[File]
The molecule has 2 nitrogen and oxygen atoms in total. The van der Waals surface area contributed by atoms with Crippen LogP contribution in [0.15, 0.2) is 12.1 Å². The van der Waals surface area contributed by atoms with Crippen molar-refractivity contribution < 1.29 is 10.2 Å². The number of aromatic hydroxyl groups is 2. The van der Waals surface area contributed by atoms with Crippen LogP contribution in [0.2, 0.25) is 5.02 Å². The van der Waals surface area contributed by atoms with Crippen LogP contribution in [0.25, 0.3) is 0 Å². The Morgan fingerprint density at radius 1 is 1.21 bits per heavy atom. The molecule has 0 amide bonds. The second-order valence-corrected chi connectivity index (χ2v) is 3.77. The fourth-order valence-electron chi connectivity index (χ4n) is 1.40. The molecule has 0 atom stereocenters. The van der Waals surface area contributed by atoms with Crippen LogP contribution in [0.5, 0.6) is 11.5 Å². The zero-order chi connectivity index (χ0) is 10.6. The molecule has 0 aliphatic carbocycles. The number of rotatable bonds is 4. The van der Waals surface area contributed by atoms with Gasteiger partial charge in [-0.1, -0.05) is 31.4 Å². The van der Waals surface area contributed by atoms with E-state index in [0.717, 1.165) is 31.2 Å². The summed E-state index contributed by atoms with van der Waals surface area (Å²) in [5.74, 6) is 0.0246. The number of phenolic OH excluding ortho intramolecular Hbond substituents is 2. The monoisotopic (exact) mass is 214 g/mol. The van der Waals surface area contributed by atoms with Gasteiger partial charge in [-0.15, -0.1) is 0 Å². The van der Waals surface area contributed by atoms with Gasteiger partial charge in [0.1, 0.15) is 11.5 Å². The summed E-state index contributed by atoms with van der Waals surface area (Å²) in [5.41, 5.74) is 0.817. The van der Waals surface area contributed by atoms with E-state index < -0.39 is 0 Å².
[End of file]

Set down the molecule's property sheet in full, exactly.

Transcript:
The molecule has 2 nitrogen and oxygen atoms in total. The van der Waals surface area contributed by atoms with Crippen LogP contribution in [0.15, 0.2) is 12.1 Å². The van der Waals surface area contributed by atoms with Crippen molar-refractivity contribution < 1.29 is 10.2 Å². The number of aromatic hydroxyl groups is 2. The van der Waals surface area contributed by atoms with Crippen LogP contribution in [0.2, 0.25) is 5.02 Å². The van der Waals surface area contributed by atoms with Crippen LogP contribution in [0.25, 0.3) is 0 Å². The Morgan fingerprint density at radius 1 is 1.21 bits per heavy atom. The molecule has 0 amide bonds. The second-order valence-corrected chi connectivity index (χ2v) is 3.77. The fourth-order valence-electron chi connectivity index (χ4n) is 1.40. The molecule has 0 atom stereocenters. The van der Waals surface area contributed by atoms with Crippen LogP contribution in [0.5, 0.6) is 11.5 Å². The zero-order chi connectivity index (χ0) is 10.6. The molecule has 0 aliphatic carbocycles. The number of rotatable bonds is 4. The van der Waals surface area contributed by atoms with Gasteiger partial charge in [-0.1, -0.05) is 31.4 Å². The van der Waals surface area contributed by atoms with E-state index in [0.717, 1.165) is 31.2 Å². The summed E-state index contributed by atoms with van der Waals surface area (Å²) in [5.74, 6) is 0.0246. The number of phenolic OH excluding ortho intramolecular Hbond substituents is 2. The monoisotopic (exact) mass is 214 g/mol. The van der Waals surface area contributed by atoms with Gasteiger partial charge in [-0.15, -0.1) is 0 Å². The van der Waals surface area contributed by atoms with Gasteiger partial charge in [0.1, 0.15) is 11.5 Å². The summed E-state index contributed by atoms with van der Waals surface area (Å²) in [5.41, 5.74) is 0.817. The van der Waals surface area contributed by atoms with E-state index < -0.39 is 0 Å².